On the opposite end of the scale are the bars that live to provide live music: the showrooms that exist to book nightly bands and serve cocktails as a garnish to the main musical dish. You'd hardly pop into the House of Blues for a quick after-work martini but while you're rocking out to Tom Jones in the main concert hall, you might down a drink or three. Here's the scoop on the booze situation at a few of the music rooms " big and small " around town.
House of Blues gets beaucoup points for cocktail accessibility, with five bars open in the main showroom during a big gig. This can be quite advantageous at a sold-out show where a thousand headbanging people stand between you and your can of Amstel Light (HOB's main room serves most beers in cans probably to avert the broken glass that those thousand headbanging people could cause). Nice as they are during a gig, they're basically (well-stocked, well-manned) troughs. If it's open, the real treat is the patio bar behind the club. Tucked away in a pretty, verdant courtyard and lit with strings of colored lights, the thatched bar and breezy seating area is a tiki oasis in the midst of the rock.
The CBD's Republic, with its velvet rope and swanky, cavernous two-story interior, pushes for Miami club chic, and if you squint right, you could easily be sipping in South Beach. Once or twice a month, big-name indie rock acts swing through and pack the place with the collegiate and young-hipster crowd, but to really take advantage of the vibe, check out one of the weekly dance nights. Thursdays offer complimentary wine and champagne to women until 1 a.m. On Wednesdays, it's Sabor, a Latin party with pulsing Reggaeton, mojitos and top-shelf tequilas on special.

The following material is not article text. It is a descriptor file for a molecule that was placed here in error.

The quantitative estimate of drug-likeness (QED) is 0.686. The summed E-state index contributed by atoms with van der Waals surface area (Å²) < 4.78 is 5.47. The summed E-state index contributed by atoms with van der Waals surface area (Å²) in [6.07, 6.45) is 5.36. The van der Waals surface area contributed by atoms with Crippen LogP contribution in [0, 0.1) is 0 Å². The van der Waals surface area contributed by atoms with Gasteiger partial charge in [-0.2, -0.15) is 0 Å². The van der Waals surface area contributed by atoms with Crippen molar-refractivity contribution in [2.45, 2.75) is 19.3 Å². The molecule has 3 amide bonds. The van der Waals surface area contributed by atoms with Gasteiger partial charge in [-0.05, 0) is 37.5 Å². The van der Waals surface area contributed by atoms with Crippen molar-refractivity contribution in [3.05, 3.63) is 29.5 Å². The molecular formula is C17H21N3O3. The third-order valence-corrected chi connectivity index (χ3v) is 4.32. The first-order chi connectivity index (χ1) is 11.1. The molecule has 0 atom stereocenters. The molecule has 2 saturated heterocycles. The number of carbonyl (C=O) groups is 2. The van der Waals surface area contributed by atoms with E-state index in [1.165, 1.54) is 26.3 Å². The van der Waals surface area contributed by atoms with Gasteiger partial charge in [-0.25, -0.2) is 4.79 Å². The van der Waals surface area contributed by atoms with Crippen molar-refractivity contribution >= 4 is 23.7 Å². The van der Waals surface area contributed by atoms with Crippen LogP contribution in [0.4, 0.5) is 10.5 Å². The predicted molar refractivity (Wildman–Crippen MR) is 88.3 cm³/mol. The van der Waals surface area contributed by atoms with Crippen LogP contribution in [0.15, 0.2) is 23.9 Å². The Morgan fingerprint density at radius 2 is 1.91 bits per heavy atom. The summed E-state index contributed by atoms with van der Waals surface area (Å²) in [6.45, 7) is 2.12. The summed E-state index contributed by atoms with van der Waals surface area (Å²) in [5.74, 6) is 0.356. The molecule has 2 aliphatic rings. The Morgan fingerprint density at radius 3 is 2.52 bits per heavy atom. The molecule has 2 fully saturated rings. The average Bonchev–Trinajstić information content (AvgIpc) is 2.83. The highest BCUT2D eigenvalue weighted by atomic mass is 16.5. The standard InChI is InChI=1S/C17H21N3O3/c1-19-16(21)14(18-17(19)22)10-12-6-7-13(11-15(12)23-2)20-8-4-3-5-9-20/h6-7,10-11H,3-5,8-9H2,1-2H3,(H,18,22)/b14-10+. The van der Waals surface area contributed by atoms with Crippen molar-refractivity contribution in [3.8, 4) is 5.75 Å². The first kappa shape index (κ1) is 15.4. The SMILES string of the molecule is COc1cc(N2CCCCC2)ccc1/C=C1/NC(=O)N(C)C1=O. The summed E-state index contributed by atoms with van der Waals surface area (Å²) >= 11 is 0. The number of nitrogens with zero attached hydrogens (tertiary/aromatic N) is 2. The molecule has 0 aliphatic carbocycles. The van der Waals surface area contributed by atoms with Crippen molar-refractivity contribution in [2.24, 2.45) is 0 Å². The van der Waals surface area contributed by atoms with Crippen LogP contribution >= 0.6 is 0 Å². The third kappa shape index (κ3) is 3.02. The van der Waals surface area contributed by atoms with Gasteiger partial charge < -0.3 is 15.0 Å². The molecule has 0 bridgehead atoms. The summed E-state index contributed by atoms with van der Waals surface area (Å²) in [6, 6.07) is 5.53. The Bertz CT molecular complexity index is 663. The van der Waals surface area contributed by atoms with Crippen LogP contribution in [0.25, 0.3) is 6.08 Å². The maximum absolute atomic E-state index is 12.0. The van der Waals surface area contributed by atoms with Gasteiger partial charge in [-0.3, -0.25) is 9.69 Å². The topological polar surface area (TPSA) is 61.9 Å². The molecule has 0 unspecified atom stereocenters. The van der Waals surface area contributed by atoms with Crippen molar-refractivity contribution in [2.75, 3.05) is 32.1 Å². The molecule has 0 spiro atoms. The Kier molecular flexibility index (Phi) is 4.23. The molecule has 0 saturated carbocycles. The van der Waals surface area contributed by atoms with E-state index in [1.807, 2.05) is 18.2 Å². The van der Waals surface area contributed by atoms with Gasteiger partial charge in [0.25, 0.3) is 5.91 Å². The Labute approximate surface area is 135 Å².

At the other end of the spectrum is the venerable, homey Mid City Lanes Rock 'N' Bowl with its vintage collegiate sock-hop vibe and the thunder of bowling balls and falling pins adding unintentional percussion to the rock 'n' roll, swing and zydeco played onstage. Couples of all ages two-step and jitterbug on the dance floor, but owner John Blancher prefers to dance on the bar. If you're lucky, you'll catch him stepping up to the mic for a quick guest vocal. Nobody's stopped him yet.
At Tipitina's, the long bar near the merch stand has stood between stalwart bar staff and most of New Orleans' (and the world's) finest purveyors of rock and funk, under the beatific stare of Professor Longhair from his mural above the stage. Downtown at the Hi-Ho Lounge, the bar once protected drink slingers from a rowdy punk rock crew. Now refurbished, the St. Claude Avenue corner joint hosts everything from bluegrass jams to jazz improv sessions.
And local bands lately have been making the trek across the lake to gig at the homey Green Room in Covington.
On the Frenchmen Street strip, music pulses from every doorway, and you could easily get an evening's worth of rock and jazz without ever crossing a threshold (or ponying up for a cover). But, of course, thirsts must be slaked, and if you pop into the Dragon's Den, you'll also get the feeling that more exotic, shadier pastimes are afoot. It's all in the décor, but the now two-story bar has embraced its dim, mysterious opium-den vibe for years. Lounge on pillows on the floor and dig the eclectic roster of world, punk and hip-hop bands and DJs that saunter through. Inside the Blue Nile, improvised jazz and funky brass pumps inside a swimming-pool-azure cave. At Café Brasil across the street, whose hours currently are even more eclectic and abbreviated than usual, a quirky selection of French, Italian and Belgian beers are cooling chasers to the music. Snug Harbor, the street's bastion of top-notch jazz, offers one of the best deals in town for cheapskate tipplers: If you don't want to head up to the showroom or have a steak or burger at the restaurant, just pull up a stool at the bar and watch the gig going on upstairs on closed-circuit TV.